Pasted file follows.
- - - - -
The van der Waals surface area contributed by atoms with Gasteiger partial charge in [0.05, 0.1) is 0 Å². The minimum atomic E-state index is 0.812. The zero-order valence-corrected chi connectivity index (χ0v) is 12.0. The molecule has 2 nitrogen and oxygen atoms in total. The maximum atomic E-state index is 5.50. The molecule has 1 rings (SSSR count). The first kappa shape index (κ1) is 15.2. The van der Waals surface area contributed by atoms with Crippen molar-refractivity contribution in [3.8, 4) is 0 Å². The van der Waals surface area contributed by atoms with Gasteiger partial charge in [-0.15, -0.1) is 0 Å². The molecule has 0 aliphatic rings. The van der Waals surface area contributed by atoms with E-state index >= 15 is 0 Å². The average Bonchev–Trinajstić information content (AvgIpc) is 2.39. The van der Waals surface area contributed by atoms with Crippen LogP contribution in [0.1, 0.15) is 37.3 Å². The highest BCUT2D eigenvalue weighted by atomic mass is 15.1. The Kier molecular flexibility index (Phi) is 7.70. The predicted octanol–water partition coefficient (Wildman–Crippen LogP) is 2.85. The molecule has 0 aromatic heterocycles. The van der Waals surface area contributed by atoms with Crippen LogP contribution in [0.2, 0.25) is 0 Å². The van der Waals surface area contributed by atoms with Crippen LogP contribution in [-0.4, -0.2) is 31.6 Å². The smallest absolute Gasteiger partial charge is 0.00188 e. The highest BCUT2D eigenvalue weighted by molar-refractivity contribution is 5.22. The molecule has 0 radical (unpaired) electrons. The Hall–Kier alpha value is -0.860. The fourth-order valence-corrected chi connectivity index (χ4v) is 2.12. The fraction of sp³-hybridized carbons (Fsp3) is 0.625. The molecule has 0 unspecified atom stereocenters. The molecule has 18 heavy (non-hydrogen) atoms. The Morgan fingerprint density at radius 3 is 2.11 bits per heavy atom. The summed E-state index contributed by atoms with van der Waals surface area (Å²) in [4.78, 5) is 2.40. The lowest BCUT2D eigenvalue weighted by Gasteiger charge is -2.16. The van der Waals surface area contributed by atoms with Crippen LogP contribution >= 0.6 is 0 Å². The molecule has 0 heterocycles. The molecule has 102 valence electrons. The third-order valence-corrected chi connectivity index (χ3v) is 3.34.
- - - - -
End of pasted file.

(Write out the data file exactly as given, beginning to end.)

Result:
The van der Waals surface area contributed by atoms with Gasteiger partial charge in [0.05, 0.1) is 0 Å². The minimum atomic E-state index is 0.812. The zero-order valence-corrected chi connectivity index (χ0v) is 12.0. The molecule has 2 nitrogen and oxygen atoms in total. The maximum atomic E-state index is 5.50. The molecule has 1 rings (SSSR count). The first kappa shape index (κ1) is 15.2. The van der Waals surface area contributed by atoms with Crippen molar-refractivity contribution in [3.8, 4) is 0 Å². The van der Waals surface area contributed by atoms with Gasteiger partial charge in [-0.15, -0.1) is 0 Å². The molecule has 0 aliphatic rings. The van der Waals surface area contributed by atoms with E-state index >= 15 is 0 Å². The average Bonchev–Trinajstić information content (AvgIpc) is 2.39. The van der Waals surface area contributed by atoms with Crippen LogP contribution in [0.1, 0.15) is 37.3 Å². The highest BCUT2D eigenvalue weighted by atomic mass is 15.1. The Kier molecular flexibility index (Phi) is 7.70. The predicted octanol–water partition coefficient (Wildman–Crippen LogP) is 2.85. The molecule has 0 aromatic heterocycles. The van der Waals surface area contributed by atoms with Crippen LogP contribution in [0.2, 0.25) is 0 Å². The van der Waals surface area contributed by atoms with Crippen LogP contribution in [-0.4, -0.2) is 31.6 Å². The smallest absolute Gasteiger partial charge is 0.00188 e. The highest BCUT2D eigenvalue weighted by molar-refractivity contribution is 5.22. The molecule has 0 radical (unpaired) electrons. The Hall–Kier alpha value is -0.860. The fourth-order valence-corrected chi connectivity index (χ4v) is 2.12. The fraction of sp³-hybridized carbons (Fsp3) is 0.625. The molecule has 0 unspecified atom stereocenters. The molecule has 18 heavy (non-hydrogen) atoms. The Morgan fingerprint density at radius 3 is 2.11 bits per heavy atom. The summed E-state index contributed by atoms with van der Waals surface area (Å²) in [4.78, 5) is 2.40. The lowest BCUT2D eigenvalue weighted by Gasteiger charge is -2.16. The van der Waals surface area contributed by atoms with Crippen LogP contribution >= 0.6 is 0 Å². The molecule has 0 heterocycles. The molecule has 102 valence electrons. The third-order valence-corrected chi connectivity index (χ3v) is 3.34.